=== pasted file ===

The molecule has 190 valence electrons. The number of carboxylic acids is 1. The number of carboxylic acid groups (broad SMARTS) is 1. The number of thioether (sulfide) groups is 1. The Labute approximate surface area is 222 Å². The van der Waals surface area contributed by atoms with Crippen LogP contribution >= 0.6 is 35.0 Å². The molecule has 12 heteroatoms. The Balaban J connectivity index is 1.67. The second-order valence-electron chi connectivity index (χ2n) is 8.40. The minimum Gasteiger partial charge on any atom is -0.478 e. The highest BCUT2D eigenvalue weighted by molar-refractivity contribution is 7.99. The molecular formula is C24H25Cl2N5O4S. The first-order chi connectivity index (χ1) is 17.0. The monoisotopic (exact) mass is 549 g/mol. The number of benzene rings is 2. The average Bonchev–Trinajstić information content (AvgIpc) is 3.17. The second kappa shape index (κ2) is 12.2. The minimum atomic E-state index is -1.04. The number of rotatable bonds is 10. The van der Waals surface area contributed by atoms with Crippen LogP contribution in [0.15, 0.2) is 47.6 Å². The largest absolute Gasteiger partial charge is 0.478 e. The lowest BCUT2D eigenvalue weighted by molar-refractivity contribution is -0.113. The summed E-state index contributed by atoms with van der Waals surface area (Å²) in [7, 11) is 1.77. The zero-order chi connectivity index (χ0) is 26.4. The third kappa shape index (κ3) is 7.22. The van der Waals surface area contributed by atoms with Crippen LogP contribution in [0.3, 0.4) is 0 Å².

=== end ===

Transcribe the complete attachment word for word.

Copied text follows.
The molecule has 190 valence electrons. The number of carboxylic acids is 1. The number of carboxylic acid groups (broad SMARTS) is 1. The number of thioether (sulfide) groups is 1. The Labute approximate surface area is 222 Å². The van der Waals surface area contributed by atoms with Crippen LogP contribution >= 0.6 is 35.0 Å². The molecule has 12 heteroatoms. The Balaban J connectivity index is 1.67. The second-order valence-electron chi connectivity index (χ2n) is 8.40. The minimum Gasteiger partial charge on any atom is -0.478 e. The highest BCUT2D eigenvalue weighted by molar-refractivity contribution is 7.99. The molecular formula is C24H25Cl2N5O4S. The first-order chi connectivity index (χ1) is 17.0. The monoisotopic (exact) mass is 549 g/mol. The number of benzene rings is 2. The average Bonchev–Trinajstić information content (AvgIpc) is 3.17. The second kappa shape index (κ2) is 12.2. The minimum atomic E-state index is -1.04. The number of rotatable bonds is 10. The van der Waals surface area contributed by atoms with Crippen LogP contribution in [0.15, 0.2) is 47.6 Å². The largest absolute Gasteiger partial charge is 0.478 e. The lowest BCUT2D eigenvalue weighted by molar-refractivity contribution is -0.113. The summed E-state index contributed by atoms with van der Waals surface area (Å²) in [7, 11) is 1.77. The zero-order chi connectivity index (χ0) is 26.4. The third kappa shape index (κ3) is 7.22. The van der Waals surface area contributed by atoms with Crippen LogP contribution in [0.3, 0.4) is 0 Å².